and 80,000 syringes and see 720 individuals, Mr. Kerr said. Those figures
are based on estimates for the number of intravenous drug users in Lucas
County, which some health officials have pegged at 2,400.

"People I talk to in substance abuse treatment centers say that is much
too low," Mr. Kerr said, meaning the program might surpass its projected

Participants will agree to some rules upon joining the program.

"People who show up at one of the program sites will sign an agreement not
to sell drugs on the property and discuss their rights to be treated with
respect," Mr. Kerr said.

Health care officials can do basic exams to check patients' injection
sites for abscesses or other signs of infection.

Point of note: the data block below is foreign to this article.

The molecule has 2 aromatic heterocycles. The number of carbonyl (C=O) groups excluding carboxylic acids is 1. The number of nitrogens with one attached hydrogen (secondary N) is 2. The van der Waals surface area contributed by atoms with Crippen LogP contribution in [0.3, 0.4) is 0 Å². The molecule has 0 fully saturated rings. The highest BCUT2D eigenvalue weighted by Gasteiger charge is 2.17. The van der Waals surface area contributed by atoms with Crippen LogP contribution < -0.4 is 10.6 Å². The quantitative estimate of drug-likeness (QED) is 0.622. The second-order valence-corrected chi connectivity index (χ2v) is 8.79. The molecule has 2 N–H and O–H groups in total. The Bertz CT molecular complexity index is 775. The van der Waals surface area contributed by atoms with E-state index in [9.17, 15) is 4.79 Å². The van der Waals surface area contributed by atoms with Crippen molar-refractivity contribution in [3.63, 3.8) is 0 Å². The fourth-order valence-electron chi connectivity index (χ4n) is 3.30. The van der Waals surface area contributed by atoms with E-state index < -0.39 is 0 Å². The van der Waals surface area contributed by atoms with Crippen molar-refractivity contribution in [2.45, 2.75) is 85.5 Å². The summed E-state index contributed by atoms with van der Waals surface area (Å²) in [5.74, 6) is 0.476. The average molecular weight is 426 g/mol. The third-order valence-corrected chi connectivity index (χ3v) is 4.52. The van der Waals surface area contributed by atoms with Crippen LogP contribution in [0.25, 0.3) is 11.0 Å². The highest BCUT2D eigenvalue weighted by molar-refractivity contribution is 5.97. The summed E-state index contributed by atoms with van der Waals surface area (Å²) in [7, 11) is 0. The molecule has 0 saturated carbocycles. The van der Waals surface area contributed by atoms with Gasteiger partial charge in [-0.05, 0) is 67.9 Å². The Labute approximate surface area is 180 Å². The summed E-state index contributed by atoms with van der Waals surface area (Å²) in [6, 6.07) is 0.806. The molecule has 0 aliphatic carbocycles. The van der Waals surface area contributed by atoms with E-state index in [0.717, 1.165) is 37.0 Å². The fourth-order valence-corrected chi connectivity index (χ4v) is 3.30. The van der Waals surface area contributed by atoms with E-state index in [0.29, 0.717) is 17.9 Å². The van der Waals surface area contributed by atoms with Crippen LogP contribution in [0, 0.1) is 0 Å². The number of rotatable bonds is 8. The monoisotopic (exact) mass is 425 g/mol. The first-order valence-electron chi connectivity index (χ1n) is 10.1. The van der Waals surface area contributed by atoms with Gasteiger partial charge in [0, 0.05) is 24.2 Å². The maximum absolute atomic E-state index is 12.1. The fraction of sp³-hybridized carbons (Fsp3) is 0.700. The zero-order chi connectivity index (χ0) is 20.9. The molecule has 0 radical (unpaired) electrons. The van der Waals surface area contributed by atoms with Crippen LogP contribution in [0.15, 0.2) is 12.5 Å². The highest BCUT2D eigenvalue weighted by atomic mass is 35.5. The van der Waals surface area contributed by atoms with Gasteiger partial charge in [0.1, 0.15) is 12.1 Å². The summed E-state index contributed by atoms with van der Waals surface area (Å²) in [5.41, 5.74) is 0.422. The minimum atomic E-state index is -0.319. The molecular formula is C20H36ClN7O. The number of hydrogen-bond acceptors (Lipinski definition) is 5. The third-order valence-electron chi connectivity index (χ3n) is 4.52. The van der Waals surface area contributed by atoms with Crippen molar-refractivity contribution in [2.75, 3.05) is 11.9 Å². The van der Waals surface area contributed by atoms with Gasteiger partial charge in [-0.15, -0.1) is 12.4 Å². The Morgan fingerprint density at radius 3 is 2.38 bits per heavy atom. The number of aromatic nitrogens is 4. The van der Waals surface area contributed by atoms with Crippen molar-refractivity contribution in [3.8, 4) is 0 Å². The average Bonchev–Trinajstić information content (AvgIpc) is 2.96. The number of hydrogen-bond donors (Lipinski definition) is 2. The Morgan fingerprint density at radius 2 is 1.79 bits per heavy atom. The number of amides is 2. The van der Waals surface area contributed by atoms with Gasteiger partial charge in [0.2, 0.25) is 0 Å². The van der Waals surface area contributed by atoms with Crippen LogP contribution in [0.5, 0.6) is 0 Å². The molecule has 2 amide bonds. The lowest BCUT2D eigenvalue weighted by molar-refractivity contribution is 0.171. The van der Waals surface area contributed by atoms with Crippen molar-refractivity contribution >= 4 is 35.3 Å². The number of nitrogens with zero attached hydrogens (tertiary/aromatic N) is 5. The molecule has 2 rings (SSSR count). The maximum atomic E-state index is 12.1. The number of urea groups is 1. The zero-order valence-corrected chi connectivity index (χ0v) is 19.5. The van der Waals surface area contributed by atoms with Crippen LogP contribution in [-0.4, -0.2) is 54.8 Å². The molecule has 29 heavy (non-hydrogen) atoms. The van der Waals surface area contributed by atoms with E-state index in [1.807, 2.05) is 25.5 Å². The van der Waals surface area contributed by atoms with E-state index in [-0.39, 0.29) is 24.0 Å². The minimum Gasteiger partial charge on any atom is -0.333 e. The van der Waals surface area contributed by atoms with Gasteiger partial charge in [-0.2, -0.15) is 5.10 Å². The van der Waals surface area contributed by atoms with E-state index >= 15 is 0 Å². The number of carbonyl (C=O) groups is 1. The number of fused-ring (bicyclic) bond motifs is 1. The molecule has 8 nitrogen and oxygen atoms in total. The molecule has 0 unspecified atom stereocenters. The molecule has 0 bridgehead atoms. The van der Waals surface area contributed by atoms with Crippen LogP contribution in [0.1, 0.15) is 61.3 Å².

Participants will get an identification card with a unique number - though
no names or photographs - which identifies them as a member of the Lucas
Syringe Access Program. This, Mr. Kerr said, identifies them to law
enforcement and, thanks to provisions in state law, exempts them from
Ohio's drug paraphernalia laws within 1,000 feet of a program location.

Toledo police spokesman Lt. Joe Heffernan said the department will abide
by the laws related to the program and will participate in discussions
with organizers as program details are finalized.

St. Paul's church member Kathie King, who sits on a committee to develop
the program, said it was an easy decision to make the church one of the
sites, given the congregation's long history of working with people in
need. She said participants in the exchange program can also use the time
to visit the Marketplace for All People, a food and clothing shelter the
church opened in August.

"Where we've seen successful needle exchange programs is in places where